In many of our previous posts, we have talked about micro-benchmarking AWS instances, including benchmarking the instances for CPU, Disk I/O and Network performance. In this post, we will discuss our methodology for macro-benchmarking.
While micro-benchmarks give you a deep insight about low-level performance metrics in an isolated fashion, we need application benchmarks to understand the performance of an instance at the application level, especially when we have CPU, Disk I/O and Network I/O all working together in an application.
We used wikibench for application benchmarking. The reasons we chose wikibench are:
- Wikibench uses ‘real ‘ applications. It uses the mediawiki application. And it is powered by the services Apache and MySql in the backend.
- The website is populated with real data from Wikipedia, and the benchmark replays traces of real users of Wikipedia.
- Many of our customers host websites, so it is a workload relevant to their requirements.
- It is a distributed application and scales easily.
To run a benchmark, we need three things:
- Mediawiki installation with a wikipedia dump. One can find instructions about how to download and install mediawiki here.
- Wikipedia access traces. One can download the traces here.
- Wikibench software, which can be downloaded here.
There is a README.txt that comes along with the wikibench package. It gives a good documentation for using wikibench.
Wikibench has three primary parts: wikiloader, tracebench and wikijector. We will now go into more details for each segment.
Wikiloader is used to load the wikipedia dumps into the mysql database of a mediawiki installation. A typical usage of the dumper is the following:
The dumper supports the following parameters:
There is also another tool that loads the dump which can be obtained from the mediawiki site.The instructions can be found here.
This tool is used to sample the traces. Sampling is done to control the traffic to System Under Test (SUT ). Before running tracebench, we need to sort the traces. This can be done using the sort script. Here are the steps to run tracebench: 1. Sort the traces: Traces can be sorted using the following command.
By default, the sorted trace file is stored in gzipped form in the home folder of the user running the script ( ~/traces.txt.gz ). 2. Build tracebench: To build tracebench, the following dependencies must be met:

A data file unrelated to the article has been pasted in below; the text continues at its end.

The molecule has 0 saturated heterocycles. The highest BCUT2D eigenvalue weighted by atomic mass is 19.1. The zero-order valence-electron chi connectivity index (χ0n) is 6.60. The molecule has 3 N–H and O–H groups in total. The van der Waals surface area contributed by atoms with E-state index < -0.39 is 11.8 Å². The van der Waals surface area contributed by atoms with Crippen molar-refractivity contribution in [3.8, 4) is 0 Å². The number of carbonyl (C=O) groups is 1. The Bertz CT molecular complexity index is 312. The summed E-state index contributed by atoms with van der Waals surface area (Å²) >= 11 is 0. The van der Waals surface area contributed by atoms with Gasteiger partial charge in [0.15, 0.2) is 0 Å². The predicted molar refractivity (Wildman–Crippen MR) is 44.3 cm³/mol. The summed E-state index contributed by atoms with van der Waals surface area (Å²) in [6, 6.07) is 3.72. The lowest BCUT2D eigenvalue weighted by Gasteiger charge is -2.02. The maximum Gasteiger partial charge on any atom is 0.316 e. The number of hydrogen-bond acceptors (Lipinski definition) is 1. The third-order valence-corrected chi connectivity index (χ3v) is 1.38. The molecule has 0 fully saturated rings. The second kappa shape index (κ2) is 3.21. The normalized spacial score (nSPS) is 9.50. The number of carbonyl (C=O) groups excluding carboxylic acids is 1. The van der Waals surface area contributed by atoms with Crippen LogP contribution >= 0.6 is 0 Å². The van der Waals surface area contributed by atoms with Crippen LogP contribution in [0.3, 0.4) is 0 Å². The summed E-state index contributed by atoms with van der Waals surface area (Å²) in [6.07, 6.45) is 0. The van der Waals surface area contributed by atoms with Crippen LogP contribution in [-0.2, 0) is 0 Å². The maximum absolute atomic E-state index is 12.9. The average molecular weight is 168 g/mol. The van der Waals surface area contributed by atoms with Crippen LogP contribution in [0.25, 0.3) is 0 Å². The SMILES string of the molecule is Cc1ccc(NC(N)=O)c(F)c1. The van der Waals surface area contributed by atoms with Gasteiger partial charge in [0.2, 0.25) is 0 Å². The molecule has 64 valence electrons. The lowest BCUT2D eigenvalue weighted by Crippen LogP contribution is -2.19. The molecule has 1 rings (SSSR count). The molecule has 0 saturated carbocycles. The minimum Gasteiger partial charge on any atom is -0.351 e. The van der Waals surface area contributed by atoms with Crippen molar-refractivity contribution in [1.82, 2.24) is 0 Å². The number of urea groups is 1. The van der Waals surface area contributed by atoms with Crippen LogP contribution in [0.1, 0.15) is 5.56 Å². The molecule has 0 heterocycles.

- Java 1.6 or later
- Java / MySQL connector (which can be obtained from libmysql-java)
Tracebench can be built using the following command:
3. Run tracebench: Once tracebench is built, we can then run the tracebench by using the following command: These are the parameters:
- <reduction in permil> → reduction percentage, an integer between 0 and 1000. If it is 0, this tool will be quicker. It will only remove unwanted trace lines without further sampling. If it is 1000, then the resulting number of requests will be zero.
- <db uri> → standard MySQL URI for the MediaWiki database. ( ex: jdbc:mysql://localhost/wikidb?user=root&password=pass )
- <plsampling|sampling> → sampling method
- plsampling → page level sampling. The amount of pages that are in the traces are reduced by removing selected page names from the trace completely.
- sampling → The x most popular wiki pages are considered and sampled like static files.
- <date_ts|epoch_ts> → time stamp of the traces. Typically ‘epoch_ts’ is used, but in later traces ‘date_ts’ is used.
Tracebench uses standard input and output. Its output can be further archived or piped directly into wikibench. An example run would look something like this:
This tool takes the sampled traces as input and sends the http requests to SUT. Wikijector has two types of processes: a controller and a number of workers. The controller-worker approach is used so that the application can be scaled up or down as desired. To run wikijector, we need HttpComponents-Client and HttpComponents-Core which can be downloaded from http://hc.apache.org/downloads.cgi. Wikijector can be run in two steps
- Run the controller
a. Quiet mode:
b. Verbose mode:
The input to the controller is done via standard input. A typical run of the controller looks like this:
2. Run the Worker
The worker connects to the controller process and gets the data from the traces to send http requests.
The worker processes output and sends the results into the logs file which is specified as part of the arguments when starting the process. A typical log file looks like this:
Here is an explanation of what each field means. The first line is taken for the purpose of illustration.
- 2362 → Relative timestamp of the request in milliseconds from the start of the trace; i.e., the first request in the tracefile would have a relative timestamp of 0.
- GET → the type of http request sent. It can be either GET or POST.
- 132 → Response time in milliseconds.
- 200 → The status code of the http response. For more information, one can refer to http://www.w3.org/Protocols/HTTP/HTRESP.html.
- 0 → size of the http response received.
To process these logs, we have written a custom python script which scans the logs and creates a histogram of number of requests, median response time, and mean response on a per minute basis. In the next post, let’s discuss benchmarking m3.xlarge using wikibench. In the meantime, if you have questions about application benchmarking on AWS using wikibench, send your inquiries to firstname.lastname@example.org. Or, visit us for more information at www.flux7.com.